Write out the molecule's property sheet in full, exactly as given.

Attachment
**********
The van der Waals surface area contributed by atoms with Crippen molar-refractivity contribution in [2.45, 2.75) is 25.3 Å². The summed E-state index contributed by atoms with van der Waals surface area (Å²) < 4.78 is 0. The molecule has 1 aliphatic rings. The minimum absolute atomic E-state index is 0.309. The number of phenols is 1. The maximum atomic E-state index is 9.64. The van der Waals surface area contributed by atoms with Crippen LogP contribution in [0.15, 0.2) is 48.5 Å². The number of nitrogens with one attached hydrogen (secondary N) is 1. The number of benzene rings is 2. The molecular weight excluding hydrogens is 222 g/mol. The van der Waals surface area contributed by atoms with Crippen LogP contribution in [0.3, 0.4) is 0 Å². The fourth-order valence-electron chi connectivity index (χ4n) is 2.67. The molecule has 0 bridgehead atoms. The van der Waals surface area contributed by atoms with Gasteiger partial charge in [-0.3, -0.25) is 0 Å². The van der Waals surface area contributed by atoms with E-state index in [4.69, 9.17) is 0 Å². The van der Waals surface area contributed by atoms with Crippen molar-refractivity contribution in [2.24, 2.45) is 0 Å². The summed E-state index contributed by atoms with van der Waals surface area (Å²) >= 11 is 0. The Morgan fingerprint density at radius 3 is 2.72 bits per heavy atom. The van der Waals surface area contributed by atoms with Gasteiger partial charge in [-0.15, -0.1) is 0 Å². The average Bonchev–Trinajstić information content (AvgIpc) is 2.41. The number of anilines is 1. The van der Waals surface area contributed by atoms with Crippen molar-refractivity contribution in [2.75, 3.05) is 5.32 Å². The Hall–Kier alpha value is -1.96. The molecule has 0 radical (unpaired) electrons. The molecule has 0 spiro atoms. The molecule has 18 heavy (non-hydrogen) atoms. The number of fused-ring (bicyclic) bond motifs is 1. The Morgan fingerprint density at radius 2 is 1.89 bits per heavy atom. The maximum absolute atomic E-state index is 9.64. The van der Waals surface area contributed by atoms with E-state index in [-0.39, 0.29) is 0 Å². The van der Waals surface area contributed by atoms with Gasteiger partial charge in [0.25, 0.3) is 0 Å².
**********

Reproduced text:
The van der Waals surface area contributed by atoms with Crippen molar-refractivity contribution in [2.45, 2.75) is 25.3 Å². The summed E-state index contributed by atoms with van der Waals surface area (Å²) < 4.78 is 0. The molecule has 1 aliphatic rings. The minimum absolute atomic E-state index is 0.309. The number of phenols is 1. The maximum atomic E-state index is 9.64. The van der Waals surface area contributed by atoms with Crippen LogP contribution in [0.15, 0.2) is 48.5 Å². The number of nitrogens with one attached hydrogen (secondary N) is 1. The number of benzene rings is 2. The molecular weight excluding hydrogens is 222 g/mol. The van der Waals surface area contributed by atoms with Crippen LogP contribution in [0.3, 0.4) is 0 Å². The fourth-order valence-electron chi connectivity index (χ4n) is 2.67. The molecule has 0 bridgehead atoms. The van der Waals surface area contributed by atoms with Gasteiger partial charge in [-0.3, -0.25) is 0 Å². The van der Waals surface area contributed by atoms with E-state index in [4.69, 9.17) is 0 Å². The van der Waals surface area contributed by atoms with Crippen molar-refractivity contribution in [2.24, 2.45) is 0 Å². The summed E-state index contributed by atoms with van der Waals surface area (Å²) >= 11 is 0. The Morgan fingerprint density at radius 3 is 2.72 bits per heavy atom. The van der Waals surface area contributed by atoms with Gasteiger partial charge in [-0.15, -0.1) is 0 Å². The average Bonchev–Trinajstić information content (AvgIpc) is 2.41. The number of anilines is 1. The van der Waals surface area contributed by atoms with Crippen molar-refractivity contribution in [2.75, 3.05) is 5.32 Å². The Hall–Kier alpha value is -1.96. The molecule has 0 radical (unpaired) electrons. The molecule has 0 spiro atoms. The molecule has 18 heavy (non-hydrogen) atoms. The number of fused-ring (bicyclic) bond motifs is 1. The Morgan fingerprint density at radius 2 is 1.89 bits per heavy atom. The maximum absolute atomic E-state index is 9.64. The van der Waals surface area contributed by atoms with E-state index in [-0.39, 0.29) is 0 Å². The van der Waals surface area contributed by atoms with Gasteiger partial charge in [0.25, 0.3) is 0 Å².